The nation of Canada passed a law, Bill C-4, which went into effect January 7th; it bans all forms of what it calls “conversion therapy” which would seek to change, repress or reduce a person’s same-sex attraction or sexual behavior or their gender identity or expression if it differs from their biological sex. While certain forms of so-called “conversion therapy” are clearly, unquestionably to be denounced by the Christian, Canada’s new law intentionally undercuts every biblical mooring for even defining sexuality and gender. Churches in the United States have been called upon this Sunday to stand with our brothers and sisters in Canada whose faithfulness to the Scriptures has now been criminalized. Our session has prayerfully drafted the following statement:
All rejection of God’s voice involves irony: sometimes subtle; sometimes overt. We, your elders, grieve over the Canadian government’s recent legislation banning all forms of “conversion therapy” as it pertains to sexual deviancies, seeking to make unqualified, unopposed room in that nation for the sins of homosexuality and transgenderism. The deepest irony in this legislation is that the Canadian government’s alleged ban of all forms of conversion therapy actually and arrogantly prescribes conversion therapy upon Almighty God; i.e., the law demands that the eternal Creator of the universe, the Maker of every man and woman and of human sexuality, change his design for his creation in order to suit mankind’s sinful desires. And while seeming humble and open in its treatment of its citizens, the government calls all Christians in Canada to convert to the new societal norm; translate: the only legally opposable view is the one which gets in the way of the new, perverse societal norm. Whereas God created the state to exist in harmony with his church, Canada has criminalized those who seek to live peaceably under the reign of Christ and under the reign of civil government. Upon what basis does the Canadian government make its decree? Evidently upon the basis of “science.” But such heavy-handed “science” quickly discards scientific facts which do not comport with its biased stance.
Though the present manifestation of the Romans 1:18-32 spiral of sexual ethics in the West is deep and dark, any astute observer knows that there are still-deepening, enticing depths into which society can yet descend. If all conversion therapy is outlawed with respect to sexual orientation and gender identity, then where does this project stop? On its own terms, how does said ideology consistently reject, for instance, pedophilia and bestiality? How does it, with internal consistency, reject other forms of confusion and attempts at change which presently remain outside the pale of modern sensibilities? The answer of course is that it does not and cannot. For all the hubris behind our rebellion against God, we lack consistency of expression in our claims because deep down we know that such consistency reduces our claims to intellectual and moral absurdity.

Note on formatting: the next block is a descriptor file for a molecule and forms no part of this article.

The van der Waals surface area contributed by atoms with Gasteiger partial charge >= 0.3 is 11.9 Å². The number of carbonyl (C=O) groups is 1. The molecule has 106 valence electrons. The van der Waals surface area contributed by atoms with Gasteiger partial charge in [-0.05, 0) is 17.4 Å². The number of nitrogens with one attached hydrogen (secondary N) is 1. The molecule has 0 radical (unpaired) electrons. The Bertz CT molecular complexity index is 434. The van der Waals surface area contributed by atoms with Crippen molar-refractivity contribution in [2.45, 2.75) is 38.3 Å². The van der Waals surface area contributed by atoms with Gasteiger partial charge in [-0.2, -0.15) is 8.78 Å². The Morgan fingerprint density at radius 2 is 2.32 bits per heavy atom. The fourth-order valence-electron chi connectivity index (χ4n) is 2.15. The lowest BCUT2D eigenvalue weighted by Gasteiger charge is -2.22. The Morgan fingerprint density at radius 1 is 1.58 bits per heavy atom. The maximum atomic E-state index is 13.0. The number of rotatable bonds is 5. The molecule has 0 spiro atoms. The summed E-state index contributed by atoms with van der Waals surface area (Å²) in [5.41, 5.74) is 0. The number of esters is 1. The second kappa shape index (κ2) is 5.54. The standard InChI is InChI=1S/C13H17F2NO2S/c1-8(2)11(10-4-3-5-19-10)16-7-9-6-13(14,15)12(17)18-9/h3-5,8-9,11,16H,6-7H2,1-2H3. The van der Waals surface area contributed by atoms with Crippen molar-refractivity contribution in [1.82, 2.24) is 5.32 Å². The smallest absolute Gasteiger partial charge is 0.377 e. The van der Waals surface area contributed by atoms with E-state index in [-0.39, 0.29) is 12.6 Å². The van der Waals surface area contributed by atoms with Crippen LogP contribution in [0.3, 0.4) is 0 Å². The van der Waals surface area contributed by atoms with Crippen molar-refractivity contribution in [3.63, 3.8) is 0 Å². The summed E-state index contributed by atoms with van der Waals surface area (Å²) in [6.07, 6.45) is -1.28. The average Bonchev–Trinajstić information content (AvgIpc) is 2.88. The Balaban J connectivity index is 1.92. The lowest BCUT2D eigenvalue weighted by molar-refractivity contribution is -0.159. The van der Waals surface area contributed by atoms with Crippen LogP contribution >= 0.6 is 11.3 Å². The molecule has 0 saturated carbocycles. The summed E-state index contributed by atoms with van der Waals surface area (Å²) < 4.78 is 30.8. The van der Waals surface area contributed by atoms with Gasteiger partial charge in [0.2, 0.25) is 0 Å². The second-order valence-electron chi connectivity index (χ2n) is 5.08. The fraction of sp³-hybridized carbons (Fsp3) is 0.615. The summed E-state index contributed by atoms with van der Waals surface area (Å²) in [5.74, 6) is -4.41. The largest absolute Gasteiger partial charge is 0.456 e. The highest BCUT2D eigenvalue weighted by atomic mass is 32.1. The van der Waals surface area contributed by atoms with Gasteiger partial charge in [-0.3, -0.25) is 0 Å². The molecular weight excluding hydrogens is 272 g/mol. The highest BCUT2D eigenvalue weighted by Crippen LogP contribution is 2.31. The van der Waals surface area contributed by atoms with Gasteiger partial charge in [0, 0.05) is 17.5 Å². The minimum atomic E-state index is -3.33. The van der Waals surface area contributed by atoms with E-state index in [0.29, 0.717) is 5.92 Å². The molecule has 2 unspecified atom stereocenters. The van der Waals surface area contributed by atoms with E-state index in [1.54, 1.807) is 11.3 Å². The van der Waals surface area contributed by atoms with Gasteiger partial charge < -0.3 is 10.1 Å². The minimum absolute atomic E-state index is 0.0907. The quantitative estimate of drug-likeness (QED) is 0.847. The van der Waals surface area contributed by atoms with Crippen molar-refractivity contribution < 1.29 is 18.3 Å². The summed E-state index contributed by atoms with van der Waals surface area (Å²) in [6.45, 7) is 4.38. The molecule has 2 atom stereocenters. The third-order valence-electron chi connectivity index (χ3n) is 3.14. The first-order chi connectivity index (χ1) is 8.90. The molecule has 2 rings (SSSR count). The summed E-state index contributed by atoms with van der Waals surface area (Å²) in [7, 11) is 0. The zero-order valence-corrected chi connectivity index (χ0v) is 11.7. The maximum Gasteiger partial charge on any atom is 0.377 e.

We, your elders, know these tendencies all too well because we speak as fellow would-be autonomous sinners, and as sexual sinners at that. Only by God’s grace, we have sought his divine standard over us in the area of sexuality as with all other areas of life, asking the Holy Spirit to search us and know us and to expose our sin before him. God’s Word reveals how far short of his glory we fall. We mourn our own self-willed wisdom which is driven by our sinful passions and we rejoice at God’s converting grace in the wounds of the Lord Jesus Christ.
We call the Canadian government to repentance for its tyranny over Christian consciences under its care, and for its tyrannical and scientifically fatalistic treatment of those trapped in the sins of homosexuality and gender confusion. To those who will seek to lump our concern for God’s law and his Gospel with misguided, dangerous approaches to conversion therapy so that our God-centered concerns can be dismissed, we ask you to listen to our actual words. We join with Christians worldwide in praying for a faithful Christian witness on the part of the church in Canada, and in particular for ministers and church leaders who face persecution and reprisal for being true to the claims of the Lord Jesus Christ.
We call all churches who tolerate sexual immorality and who rely on sophisticated, subtle word-smithing to redefine sexual ethics, while still appearing faithful to God’s Word, to repentance. Specifically, we call the Standing Judicial Commission of the Presbyterian Church in America to repentance for its recent decision which refused to discipline a self-identifying homosexual minister in her bounds. Such Christ-shaming cowardice on the part of this commission, to put it mildly, is of no help to the church in Canada at this time.